The CLC gives a certificate to certify that on the day of the check that camper had no evidence of lice or nits. However, be aware that between the day of the pre-camp lice check and the first day of camp your camper can be exposed to lice from hugs, sharing brushes, or sleepovers with someone who has lice. It takes 14–20 days for a case of lice to become contagious, so if a camper was exposed to lice a few days before arriving at camp, it is likely that even a professional head checker from a lice service could miss the few nits that may be on the hair. Nits are very small and difficult to detect, especially when there are hundreds of heads to check in a short period of time.
Here’s the deal
Generally, it can take 2–3 weeks for an infestation to incubate and become contagious and finally visible. Most lice services screen campers visually for lice a few days during the summer: on the first day of camp, 3–4 weeks later, after visiting day (so they can blame any outbreak on visitors, even though it was most likely missed on the first day), and before the kids go home. If a case is missed on the first day of camp, which is very possible, it may not show up until week 2 or 3, and by then it will likely have spread to other campers and counselors. The lice cases you may find on the first day are isolated cases, but the cases you find beyond that could become a full-blown outbreak. The more time between head checks, the larger the outbreak could be.
The Center for Lice Control and its founder, Ilene “the Lice Queen” Steinberg, have worked with many overnight camps during the past 12 years. As a result of this experience we recommend the following for a camp head check schedule:
- Pre-camp lice check during the week before the camper leaves for camp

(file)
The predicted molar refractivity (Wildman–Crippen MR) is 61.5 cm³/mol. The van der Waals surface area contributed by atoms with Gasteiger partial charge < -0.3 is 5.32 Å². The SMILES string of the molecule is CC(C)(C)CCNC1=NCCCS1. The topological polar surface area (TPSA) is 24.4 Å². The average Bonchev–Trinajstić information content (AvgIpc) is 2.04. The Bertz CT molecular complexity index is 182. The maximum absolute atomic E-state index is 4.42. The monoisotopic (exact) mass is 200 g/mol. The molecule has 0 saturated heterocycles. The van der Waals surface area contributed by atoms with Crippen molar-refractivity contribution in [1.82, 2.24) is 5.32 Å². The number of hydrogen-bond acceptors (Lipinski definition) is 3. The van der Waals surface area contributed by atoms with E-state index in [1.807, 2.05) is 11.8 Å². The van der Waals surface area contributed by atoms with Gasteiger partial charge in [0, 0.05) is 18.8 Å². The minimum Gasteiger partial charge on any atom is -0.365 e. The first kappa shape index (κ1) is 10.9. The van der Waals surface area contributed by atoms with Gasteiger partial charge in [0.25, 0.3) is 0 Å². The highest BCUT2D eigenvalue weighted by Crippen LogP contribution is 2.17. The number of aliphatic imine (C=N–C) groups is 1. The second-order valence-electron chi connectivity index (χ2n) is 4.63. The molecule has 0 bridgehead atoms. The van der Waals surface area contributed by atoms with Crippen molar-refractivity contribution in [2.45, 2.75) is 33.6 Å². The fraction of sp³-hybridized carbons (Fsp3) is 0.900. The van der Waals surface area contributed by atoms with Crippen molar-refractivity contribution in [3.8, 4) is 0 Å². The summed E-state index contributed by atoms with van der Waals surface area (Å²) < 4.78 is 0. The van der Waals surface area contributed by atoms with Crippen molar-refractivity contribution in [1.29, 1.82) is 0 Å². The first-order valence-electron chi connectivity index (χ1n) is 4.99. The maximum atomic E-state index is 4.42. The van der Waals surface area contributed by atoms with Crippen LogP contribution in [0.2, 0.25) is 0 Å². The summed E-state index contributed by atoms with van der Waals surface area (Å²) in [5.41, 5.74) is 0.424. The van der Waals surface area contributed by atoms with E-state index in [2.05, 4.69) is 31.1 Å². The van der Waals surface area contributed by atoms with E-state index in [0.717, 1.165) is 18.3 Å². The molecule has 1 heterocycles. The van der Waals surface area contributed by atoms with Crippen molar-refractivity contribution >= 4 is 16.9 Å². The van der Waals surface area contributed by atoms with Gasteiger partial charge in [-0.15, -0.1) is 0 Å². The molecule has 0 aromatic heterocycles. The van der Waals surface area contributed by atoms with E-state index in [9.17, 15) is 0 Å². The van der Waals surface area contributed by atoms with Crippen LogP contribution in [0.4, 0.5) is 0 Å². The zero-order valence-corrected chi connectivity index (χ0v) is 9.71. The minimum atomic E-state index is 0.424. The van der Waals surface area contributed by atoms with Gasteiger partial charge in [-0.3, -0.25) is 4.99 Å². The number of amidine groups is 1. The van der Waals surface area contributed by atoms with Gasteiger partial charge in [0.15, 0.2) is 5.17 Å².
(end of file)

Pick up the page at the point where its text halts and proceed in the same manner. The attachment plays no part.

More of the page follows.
- First day of camp as kids get off buses
- 7–10 days into camp, check entire camp again
- Check camp again in another 7–10 days
- A few days after visiting day or after trips
- 3–4 days before kids go home
- Combing head check for peace of mind when campers return home
Lice control during camp
is up to your child but ultimately out of their hands. Kids get lice for all the right reasons—snuggling, hugging, and being close with their friends. Essentially, all the reasons you’re sending your children to camp in the first place. But some activities, such as sharing hairbrushes, can be unnecessary lice risks. So we recommend that your camper never share their hairbrush and avoid letting others detangle or style their hair to minimize the chances of getting lice.
If you have hair on your head, you are at risk for lice! Lice prevention products are not reliable. Lice deterrents are effective only for a few hours, if at all, so you’re better off with a good detangler to use to put hair up.
Avoiding a lice outbreak at camp is difficult but doable. Be sure your camper receives a good combing head check before they arrive. The Center for Lice Control is booking pre- and post-camp lice checks now. We also have KaPOW! Camp Lice Control Kits for sale that your camper can take to camp. Give us a call at 610-324-5661 to schedule your pre-camp combing lice check. Have a safe and amazing summer!
if you find evidence of lice or nits you must treat. Lice will not go away by themselves. We have a nit ID program so if you find something and you’re not sure what you’re looking at you can take a picture of it and text it to our lice hotline 610-324-5661. Call to schedule an appointment with our lice service or stop into our new Center for Lice Control Salon located at 68 W. Eagle Road, Havertown, PA 19083.